Fit to Inspire: Lolo Jones

Field and track star Lolo Jones has overcome many obstacles before becoming the athletes she is today.  Growing up in low income household, Lolo and her family moved constantly. So much so that she went to a different school each year while growing up, until high school. No one likes being the new kid, but she was the new kid almost every year!

Lolo went to Theodore Roosevelt High School in Iowa and it is here that she pursued her love of track.  She showed great promise as a hurdler by winning the Gatorade Iowa Track and Field Athlete of the Year Award. Her talent for track thrived when she attended Louisiana State University by winning 100-meter hurdles at the 2002 NCAA Track & Field Championship.  Not only did she win an event that year, but she also won the 60-meter hurdles at the NCAA Championships in 2003 and 2004. Not to mention, she was an 11-time national champion, talk about busy!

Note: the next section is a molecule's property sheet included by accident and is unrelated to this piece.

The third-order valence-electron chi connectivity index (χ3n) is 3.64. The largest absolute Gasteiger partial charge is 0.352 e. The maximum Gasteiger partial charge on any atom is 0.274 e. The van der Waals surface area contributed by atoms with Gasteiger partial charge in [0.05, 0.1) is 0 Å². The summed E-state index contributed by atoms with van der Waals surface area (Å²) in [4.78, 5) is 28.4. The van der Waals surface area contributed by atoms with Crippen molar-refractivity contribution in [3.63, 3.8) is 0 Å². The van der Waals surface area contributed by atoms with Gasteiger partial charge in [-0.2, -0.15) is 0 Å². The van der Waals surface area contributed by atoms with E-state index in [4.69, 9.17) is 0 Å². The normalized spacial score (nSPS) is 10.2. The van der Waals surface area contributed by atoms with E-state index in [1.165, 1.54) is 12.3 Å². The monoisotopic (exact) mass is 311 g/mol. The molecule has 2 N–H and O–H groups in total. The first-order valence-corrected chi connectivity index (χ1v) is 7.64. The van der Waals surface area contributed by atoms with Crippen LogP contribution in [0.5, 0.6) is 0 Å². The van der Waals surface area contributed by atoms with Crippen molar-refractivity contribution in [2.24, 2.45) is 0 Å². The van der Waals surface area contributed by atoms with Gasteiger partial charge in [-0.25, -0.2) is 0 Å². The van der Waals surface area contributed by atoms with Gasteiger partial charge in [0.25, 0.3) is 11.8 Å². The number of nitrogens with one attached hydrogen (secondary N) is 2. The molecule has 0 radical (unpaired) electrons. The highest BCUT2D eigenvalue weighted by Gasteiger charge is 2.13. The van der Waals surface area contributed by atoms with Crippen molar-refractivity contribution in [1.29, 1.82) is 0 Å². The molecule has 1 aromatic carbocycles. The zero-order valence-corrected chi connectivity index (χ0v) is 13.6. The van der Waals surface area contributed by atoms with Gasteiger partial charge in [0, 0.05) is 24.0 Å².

In 2005, Lolo graduated college and became a professional athlete.  She won the Torina Memorial event in 2005 and both the Heusden and Ostrava Track Events in 2006.  Due to her success, she represented USA in the Olympics in 2008 and did very well in the Olympic Trials.  With her prize money from the Trials, she created a fund assisting a single mother who was a victim of the Iowa floods.  Lolo also used the money to give each girl on the Theodore Roosevelt High School a pair of spikes and donated money to the school so that repairs could be made on the track and to purchase new hurdles.

Lolo was diagnosed with tethered spinal cord and had to get surgery in 2011 (ouch!), but that didn’t stop her from being qualified to represent USA again in the 2012 Summer Olympics where she received fourth place in the hurdles.  She has received a spot on the USA bobsled team as a push athlete.  That means she pushes the sled at the start of the race, talk about muscle! 

Lolo Jones is fit to inspire because she has never forgotten her roots by donating to those in her home state of Iowa.  She has also proven that she won’t back down from receiving an Olympic medal. 

"There's always going to be a point where you get knocked down. But draw on what I've learned on the track: If you work hard, things will work out." --Lolo Jones

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